Should you have anything you would like to anonymously submit, email me.

Vacation 2017 is in the bag. Nuevo Vallarta was a blast. Everyone got along. While I did not fully “let go,” I did relax and find the relief I was seeking. I had alone time. Time with the Sports Dude. Time with each kid alone, and together. Time as a family.

Bliss.

And then, with 48-hours to go, the dread came back. Work on Monday. Board meeting with the HOA that night. Where was my joy? My enthusiasm? It was gone … a dark cloud on an otherwise sunny day.

Daily Calm BalanceAnd then today, the last day, my morning meditation was on balance.

Ahhhh. That’s it. My balance has been off most of the year. It’s been work, work, work, crazy, crazy, crazy, stress, stress, stress, both in the office, with my family, and as president of my HOA (thank goodness we’re done with Girl Scouts).

I have been thwarted and frustrated, and just not “me.” It showed, and I had no one to blame but myself.

What I came to realize (or remember) is that finding the balance in my life is a 365-day exercise; I can’t wait for my 7-night, 8-day vacation.

I have not been living a balanced life these past couple years, and I felt it. Yes, I’ve been getting to the gym regularly and eating right, but my meditation has been off. I have been feasting and fasting my way through each day.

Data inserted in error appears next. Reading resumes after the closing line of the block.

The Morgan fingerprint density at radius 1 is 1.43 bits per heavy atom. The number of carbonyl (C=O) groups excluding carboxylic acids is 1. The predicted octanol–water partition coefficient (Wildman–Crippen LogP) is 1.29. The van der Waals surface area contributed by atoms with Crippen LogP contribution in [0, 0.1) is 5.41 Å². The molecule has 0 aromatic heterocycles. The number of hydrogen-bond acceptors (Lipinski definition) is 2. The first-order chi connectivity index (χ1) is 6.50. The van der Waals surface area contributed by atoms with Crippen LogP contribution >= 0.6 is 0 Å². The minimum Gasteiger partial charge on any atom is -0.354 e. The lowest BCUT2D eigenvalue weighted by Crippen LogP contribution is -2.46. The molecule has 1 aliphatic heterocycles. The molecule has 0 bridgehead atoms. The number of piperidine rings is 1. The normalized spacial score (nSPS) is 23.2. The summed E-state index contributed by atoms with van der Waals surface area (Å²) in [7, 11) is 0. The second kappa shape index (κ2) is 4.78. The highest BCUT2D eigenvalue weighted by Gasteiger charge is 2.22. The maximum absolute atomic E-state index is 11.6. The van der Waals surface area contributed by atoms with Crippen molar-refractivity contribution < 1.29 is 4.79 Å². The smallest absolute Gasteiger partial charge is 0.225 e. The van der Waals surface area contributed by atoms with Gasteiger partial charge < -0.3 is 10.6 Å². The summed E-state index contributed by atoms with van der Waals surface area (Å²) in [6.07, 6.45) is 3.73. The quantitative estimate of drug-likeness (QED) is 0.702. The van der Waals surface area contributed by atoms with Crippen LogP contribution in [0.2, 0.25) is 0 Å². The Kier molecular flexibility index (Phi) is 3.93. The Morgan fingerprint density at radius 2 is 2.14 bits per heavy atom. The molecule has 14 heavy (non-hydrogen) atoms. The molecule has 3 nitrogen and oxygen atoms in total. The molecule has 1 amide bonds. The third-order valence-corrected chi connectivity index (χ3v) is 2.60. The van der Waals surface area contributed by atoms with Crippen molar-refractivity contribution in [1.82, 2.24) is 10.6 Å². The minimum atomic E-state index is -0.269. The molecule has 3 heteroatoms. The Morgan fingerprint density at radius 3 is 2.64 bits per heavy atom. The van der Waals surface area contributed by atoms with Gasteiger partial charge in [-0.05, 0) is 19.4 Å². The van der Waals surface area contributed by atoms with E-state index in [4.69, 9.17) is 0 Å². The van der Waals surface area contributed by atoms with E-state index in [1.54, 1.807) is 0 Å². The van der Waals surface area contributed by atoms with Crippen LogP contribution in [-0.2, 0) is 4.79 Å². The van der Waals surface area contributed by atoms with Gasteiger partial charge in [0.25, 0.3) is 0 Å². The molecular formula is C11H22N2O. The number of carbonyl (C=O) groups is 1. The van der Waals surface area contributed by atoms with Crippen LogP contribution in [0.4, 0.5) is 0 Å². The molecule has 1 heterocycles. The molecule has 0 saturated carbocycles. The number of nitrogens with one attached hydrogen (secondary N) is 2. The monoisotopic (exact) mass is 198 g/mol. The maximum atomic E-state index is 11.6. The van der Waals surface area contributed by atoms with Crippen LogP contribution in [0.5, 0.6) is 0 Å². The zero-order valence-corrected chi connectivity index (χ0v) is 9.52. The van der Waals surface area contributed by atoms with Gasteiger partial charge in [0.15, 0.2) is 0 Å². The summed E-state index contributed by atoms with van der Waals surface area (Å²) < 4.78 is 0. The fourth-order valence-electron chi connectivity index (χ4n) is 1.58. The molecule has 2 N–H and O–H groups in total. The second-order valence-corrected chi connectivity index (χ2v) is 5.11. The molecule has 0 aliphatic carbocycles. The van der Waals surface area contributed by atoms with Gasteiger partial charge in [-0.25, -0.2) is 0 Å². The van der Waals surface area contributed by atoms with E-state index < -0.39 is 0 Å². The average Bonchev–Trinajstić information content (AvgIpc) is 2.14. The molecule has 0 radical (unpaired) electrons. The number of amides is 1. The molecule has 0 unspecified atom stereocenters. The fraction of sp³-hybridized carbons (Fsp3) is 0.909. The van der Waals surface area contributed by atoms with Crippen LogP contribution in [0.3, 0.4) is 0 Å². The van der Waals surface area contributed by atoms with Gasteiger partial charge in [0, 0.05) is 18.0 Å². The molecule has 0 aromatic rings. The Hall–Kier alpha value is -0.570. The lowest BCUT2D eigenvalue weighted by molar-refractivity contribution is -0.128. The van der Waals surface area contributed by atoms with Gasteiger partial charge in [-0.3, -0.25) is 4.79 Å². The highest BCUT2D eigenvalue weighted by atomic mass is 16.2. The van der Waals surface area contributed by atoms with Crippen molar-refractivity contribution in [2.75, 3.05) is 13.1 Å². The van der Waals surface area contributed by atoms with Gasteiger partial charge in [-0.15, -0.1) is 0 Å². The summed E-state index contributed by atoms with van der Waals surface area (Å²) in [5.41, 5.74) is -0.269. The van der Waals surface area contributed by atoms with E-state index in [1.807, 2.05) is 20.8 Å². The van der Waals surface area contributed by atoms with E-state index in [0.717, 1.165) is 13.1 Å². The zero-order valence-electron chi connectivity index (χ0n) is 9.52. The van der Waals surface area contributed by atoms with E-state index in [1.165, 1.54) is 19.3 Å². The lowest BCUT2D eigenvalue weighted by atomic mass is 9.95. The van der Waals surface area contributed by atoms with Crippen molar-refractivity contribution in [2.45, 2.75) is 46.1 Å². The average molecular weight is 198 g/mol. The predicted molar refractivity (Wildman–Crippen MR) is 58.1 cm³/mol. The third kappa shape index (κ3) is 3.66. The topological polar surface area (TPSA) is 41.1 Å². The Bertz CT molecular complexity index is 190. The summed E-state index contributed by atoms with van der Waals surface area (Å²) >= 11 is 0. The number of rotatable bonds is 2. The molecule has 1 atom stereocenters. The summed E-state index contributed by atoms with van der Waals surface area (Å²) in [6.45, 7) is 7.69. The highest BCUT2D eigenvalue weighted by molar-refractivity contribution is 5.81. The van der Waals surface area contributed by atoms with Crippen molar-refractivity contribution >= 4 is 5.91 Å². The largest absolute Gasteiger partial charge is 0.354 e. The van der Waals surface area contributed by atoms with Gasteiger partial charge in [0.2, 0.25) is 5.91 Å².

While on vacation this week, I devoted time each morning for meditation while watching the sun rise over the nature preserve from my balcony, followed by yoga. Perhaps the greatest souvenir from our time in Mexico is the reminder to live that way daily, and to take time for myself between the hours 8:00 a.m. and 6:00 p.m., Monday through Friday as well.

Working with lawyers is challenging, as is raising two teenagers, and managing an HOA. I’m sure your life is as busy and full as mine. Don’t forget to take the time to breath, create space, and find your personal bliss.

And thank you to all my Facebook friends. I have enjoyed your vacations, your moments. Here are a few of my favorite moments:

 

I wrote in part one of The truth behind lawyer jokes: The “business of law” is tough about the challenges facing the business of law. Namely, the people involved.

In this post, I want to turn to the solutions. Or some ideas for solutions as each firm and its challenges are different and unique to them, but not unique as a whole.

For every problem there are many solutions. Continue Reading The truth behind lawyer jokes (Part 2): The glass is leaking

There’s something to be said for self-deprecating humor; those jokes meant to clear the air, or add levity to a stressful situation. We legal professionals have been known to enjoy a good lawyer joke, or game, or two.